As part of my quest to read more younger chapter books as well as ‘MG’, I requested a copy of this from Faber (who very kindly obliged – thank you!) and it’s safe to say I’m thrilled I did as it’s become one of my favourite books of the year.

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Picklewitch lives in a tree at the bottom of the garden. She has a nose for naughtiness, a mind for mischief and a weakness for cake. And unluckily for brainbox and all-round-goody-two-shoes Jack (who’s just moved in) she’s about to choose him as her new best friend… Jack is in for a whole lot of trouble!

I can’t tell you how much I love this book. Rather than reminding me of any specific book from when I was little, it brought back the feeling I got from reading the very best of them. The ones I loved. That indescribable buzz of a book that just seems to have got everything spot on.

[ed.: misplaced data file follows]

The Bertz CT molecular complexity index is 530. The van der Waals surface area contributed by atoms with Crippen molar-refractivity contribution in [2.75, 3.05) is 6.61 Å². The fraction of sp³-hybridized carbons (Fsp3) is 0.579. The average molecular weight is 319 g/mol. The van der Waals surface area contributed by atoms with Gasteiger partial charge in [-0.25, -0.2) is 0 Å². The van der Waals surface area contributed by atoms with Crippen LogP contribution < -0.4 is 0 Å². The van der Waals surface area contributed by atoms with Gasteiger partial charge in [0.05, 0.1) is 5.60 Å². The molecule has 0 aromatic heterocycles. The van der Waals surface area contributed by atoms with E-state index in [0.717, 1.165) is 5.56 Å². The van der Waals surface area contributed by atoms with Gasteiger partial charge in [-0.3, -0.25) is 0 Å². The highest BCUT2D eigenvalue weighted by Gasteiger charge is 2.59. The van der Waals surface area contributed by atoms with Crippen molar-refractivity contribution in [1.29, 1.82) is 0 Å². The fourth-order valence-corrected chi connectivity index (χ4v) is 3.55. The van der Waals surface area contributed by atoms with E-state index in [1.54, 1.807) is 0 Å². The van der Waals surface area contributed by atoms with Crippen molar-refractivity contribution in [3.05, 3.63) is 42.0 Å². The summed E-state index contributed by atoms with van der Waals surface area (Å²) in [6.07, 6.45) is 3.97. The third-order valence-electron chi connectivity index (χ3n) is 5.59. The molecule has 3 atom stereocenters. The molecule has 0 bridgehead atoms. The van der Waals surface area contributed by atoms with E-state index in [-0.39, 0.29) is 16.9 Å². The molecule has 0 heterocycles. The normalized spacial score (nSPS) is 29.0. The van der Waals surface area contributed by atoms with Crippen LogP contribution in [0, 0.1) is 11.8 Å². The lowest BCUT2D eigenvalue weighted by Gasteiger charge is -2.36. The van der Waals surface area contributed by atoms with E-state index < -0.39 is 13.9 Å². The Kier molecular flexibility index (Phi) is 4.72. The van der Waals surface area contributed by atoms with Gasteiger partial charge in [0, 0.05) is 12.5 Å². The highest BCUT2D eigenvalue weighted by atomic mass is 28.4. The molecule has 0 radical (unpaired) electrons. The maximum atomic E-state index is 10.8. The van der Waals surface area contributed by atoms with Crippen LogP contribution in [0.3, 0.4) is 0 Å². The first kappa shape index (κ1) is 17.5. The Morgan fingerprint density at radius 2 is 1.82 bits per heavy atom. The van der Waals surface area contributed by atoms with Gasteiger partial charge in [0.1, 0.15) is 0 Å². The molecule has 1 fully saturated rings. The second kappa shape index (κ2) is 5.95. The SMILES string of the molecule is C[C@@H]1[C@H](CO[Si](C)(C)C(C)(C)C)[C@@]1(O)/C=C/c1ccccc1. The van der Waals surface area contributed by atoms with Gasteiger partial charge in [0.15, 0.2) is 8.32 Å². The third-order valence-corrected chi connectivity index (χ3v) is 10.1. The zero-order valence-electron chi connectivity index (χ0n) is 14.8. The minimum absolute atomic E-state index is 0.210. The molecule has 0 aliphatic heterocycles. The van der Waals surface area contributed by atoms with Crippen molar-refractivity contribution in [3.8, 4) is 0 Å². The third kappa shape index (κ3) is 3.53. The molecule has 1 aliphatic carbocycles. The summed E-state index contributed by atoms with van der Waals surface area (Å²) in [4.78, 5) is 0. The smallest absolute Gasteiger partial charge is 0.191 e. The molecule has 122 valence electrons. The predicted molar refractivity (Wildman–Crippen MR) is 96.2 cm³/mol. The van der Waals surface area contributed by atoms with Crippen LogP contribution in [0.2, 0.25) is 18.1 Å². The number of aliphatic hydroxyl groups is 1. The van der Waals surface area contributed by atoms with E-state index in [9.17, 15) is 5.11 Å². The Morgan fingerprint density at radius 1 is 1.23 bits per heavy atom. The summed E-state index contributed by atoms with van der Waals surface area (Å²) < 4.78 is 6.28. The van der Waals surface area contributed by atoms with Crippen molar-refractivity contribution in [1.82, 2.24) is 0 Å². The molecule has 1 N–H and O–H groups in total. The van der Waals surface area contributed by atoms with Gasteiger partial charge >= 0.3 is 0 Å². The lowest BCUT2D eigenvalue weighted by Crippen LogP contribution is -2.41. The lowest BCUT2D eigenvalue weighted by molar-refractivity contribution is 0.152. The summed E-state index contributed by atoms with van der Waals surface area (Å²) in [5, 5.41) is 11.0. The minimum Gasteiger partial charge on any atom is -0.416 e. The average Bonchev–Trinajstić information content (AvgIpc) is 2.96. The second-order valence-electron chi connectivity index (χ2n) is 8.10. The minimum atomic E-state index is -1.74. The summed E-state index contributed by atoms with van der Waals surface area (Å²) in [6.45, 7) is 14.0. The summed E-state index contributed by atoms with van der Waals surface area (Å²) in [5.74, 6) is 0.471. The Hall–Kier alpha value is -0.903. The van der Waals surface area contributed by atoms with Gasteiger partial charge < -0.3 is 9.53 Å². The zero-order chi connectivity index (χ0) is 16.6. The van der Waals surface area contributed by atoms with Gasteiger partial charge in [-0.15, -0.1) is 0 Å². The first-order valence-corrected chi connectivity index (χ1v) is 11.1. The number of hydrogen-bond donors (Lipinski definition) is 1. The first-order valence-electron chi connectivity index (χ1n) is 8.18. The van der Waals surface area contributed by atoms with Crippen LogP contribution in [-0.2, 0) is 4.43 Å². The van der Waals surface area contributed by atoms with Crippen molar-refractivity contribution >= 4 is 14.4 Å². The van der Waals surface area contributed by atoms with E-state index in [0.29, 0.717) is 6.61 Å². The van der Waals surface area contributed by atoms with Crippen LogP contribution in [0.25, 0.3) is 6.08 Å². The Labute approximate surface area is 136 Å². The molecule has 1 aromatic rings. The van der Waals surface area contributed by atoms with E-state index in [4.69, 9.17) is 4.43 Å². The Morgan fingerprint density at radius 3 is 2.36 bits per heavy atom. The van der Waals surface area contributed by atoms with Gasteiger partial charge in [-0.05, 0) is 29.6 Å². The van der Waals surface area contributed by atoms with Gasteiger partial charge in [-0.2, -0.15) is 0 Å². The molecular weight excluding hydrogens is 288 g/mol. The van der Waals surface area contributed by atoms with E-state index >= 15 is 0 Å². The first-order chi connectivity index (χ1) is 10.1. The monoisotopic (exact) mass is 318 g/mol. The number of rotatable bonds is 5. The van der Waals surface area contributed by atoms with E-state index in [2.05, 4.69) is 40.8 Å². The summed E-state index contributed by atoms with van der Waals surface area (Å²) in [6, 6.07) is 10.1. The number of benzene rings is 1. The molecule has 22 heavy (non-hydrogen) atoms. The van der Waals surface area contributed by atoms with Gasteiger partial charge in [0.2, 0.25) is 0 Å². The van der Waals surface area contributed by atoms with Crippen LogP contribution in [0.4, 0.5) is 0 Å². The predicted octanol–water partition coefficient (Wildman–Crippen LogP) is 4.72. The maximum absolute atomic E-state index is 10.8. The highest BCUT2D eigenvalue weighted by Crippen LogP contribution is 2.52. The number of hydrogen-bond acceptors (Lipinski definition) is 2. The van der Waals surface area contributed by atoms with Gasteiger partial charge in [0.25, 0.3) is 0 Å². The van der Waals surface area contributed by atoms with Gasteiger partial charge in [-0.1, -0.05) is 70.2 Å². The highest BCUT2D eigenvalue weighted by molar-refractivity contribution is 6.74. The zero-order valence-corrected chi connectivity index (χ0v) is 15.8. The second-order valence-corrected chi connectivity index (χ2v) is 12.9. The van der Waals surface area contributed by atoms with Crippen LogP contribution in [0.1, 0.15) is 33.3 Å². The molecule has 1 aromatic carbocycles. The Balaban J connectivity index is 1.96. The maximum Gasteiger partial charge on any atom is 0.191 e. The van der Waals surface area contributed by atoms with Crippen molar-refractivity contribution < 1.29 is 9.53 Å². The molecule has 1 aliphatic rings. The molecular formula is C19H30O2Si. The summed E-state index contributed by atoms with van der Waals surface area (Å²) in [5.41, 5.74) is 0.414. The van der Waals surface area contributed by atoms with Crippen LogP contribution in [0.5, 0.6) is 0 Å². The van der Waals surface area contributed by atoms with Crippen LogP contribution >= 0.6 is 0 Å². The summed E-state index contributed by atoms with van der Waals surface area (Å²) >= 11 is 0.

The language for a start. Not too simple or patronising, nor over the top, it’s just right for younger readers The descriptions are wonderfully atmospheric and lively, conjuring up thunderstorms and wild gardens, trying to sleep in a spooky old house and, of course, delicious cakes. The way in which the blossoming friendship between Jack and Picklewitch is described – its complications, and Jack’s frustration and confusion in particular are depicted brilliantly.

The pace is perfectly matched to Picklewitch’s particular brand of chaos – the rollercoaster-like build and scream of it each time Jack moves from feeling relieved to realising something’s not quite right to…uh-oh! And all the while, cleverly dropping in the growing realisation that Picklewitch might be trouble with a capital T but she’s also desperate to be a friend with a capital F.